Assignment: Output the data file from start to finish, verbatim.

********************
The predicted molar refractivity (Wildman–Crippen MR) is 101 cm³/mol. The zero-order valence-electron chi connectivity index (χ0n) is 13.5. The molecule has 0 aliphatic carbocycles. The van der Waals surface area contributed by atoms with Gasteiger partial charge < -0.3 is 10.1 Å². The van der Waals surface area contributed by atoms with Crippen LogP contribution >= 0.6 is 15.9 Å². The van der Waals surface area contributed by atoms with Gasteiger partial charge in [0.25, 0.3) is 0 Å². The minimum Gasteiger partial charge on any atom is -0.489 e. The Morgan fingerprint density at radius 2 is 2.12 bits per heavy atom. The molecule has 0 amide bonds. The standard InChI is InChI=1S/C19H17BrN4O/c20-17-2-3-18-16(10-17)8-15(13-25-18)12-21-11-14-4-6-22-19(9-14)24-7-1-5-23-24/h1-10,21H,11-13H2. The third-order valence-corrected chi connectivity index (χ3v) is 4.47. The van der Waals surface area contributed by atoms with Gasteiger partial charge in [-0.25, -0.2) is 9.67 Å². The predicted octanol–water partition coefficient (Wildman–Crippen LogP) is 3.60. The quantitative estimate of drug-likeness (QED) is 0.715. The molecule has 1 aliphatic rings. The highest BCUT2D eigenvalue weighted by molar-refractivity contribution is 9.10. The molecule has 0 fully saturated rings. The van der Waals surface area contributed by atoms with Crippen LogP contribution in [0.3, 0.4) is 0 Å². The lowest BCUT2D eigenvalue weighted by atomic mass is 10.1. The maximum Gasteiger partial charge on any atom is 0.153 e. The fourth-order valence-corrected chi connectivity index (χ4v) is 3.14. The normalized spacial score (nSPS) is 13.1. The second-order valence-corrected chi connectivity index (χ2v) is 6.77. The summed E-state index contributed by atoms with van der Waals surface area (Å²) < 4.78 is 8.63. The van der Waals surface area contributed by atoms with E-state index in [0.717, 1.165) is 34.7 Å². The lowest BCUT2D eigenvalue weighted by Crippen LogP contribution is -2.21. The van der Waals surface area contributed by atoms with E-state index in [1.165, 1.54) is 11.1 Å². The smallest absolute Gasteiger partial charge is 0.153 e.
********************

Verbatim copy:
The predicted molar refractivity (Wildman–Crippen MR) is 101 cm³/mol. The zero-order valence-electron chi connectivity index (χ0n) is 13.5. The molecule has 0 aliphatic carbocycles. The van der Waals surface area contributed by atoms with Gasteiger partial charge < -0.3 is 10.1 Å². The van der Waals surface area contributed by atoms with Crippen LogP contribution >= 0.6 is 15.9 Å². The van der Waals surface area contributed by atoms with Gasteiger partial charge in [0.25, 0.3) is 0 Å². The minimum Gasteiger partial charge on any atom is -0.489 e. The Morgan fingerprint density at radius 2 is 2.12 bits per heavy atom. The molecule has 0 amide bonds. The standard InChI is InChI=1S/C19H17BrN4O/c20-17-2-3-18-16(10-17)8-15(13-25-18)12-21-11-14-4-6-22-19(9-14)24-7-1-5-23-24/h1-10,21H,11-13H2. The third-order valence-corrected chi connectivity index (χ3v) is 4.47. The van der Waals surface area contributed by atoms with Gasteiger partial charge in [-0.25, -0.2) is 9.67 Å². The predicted octanol–water partition coefficient (Wildman–Crippen LogP) is 3.60. The quantitative estimate of drug-likeness (QED) is 0.715. The molecule has 1 aliphatic rings. The highest BCUT2D eigenvalue weighted by molar-refractivity contribution is 9.10. The molecule has 0 fully saturated rings. The van der Waals surface area contributed by atoms with Crippen LogP contribution in [0.3, 0.4) is 0 Å². The lowest BCUT2D eigenvalue weighted by atomic mass is 10.1. The maximum Gasteiger partial charge on any atom is 0.153 e. The fourth-order valence-corrected chi connectivity index (χ4v) is 3.14. The normalized spacial score (nSPS) is 13.1. The second-order valence-corrected chi connectivity index (χ2v) is 6.77. The summed E-state index contributed by atoms with van der Waals surface area (Å²) < 4.78 is 8.63. The van der Waals surface area contributed by atoms with E-state index in [0.717, 1.165) is 34.7 Å². The lowest BCUT2D eigenvalue weighted by Crippen LogP contribution is -2.21. The van der Waals surface area contributed by atoms with E-state index in [1.165, 1.54) is 11.1 Å². The smallest absolute Gasteiger partial charge is 0.153 e.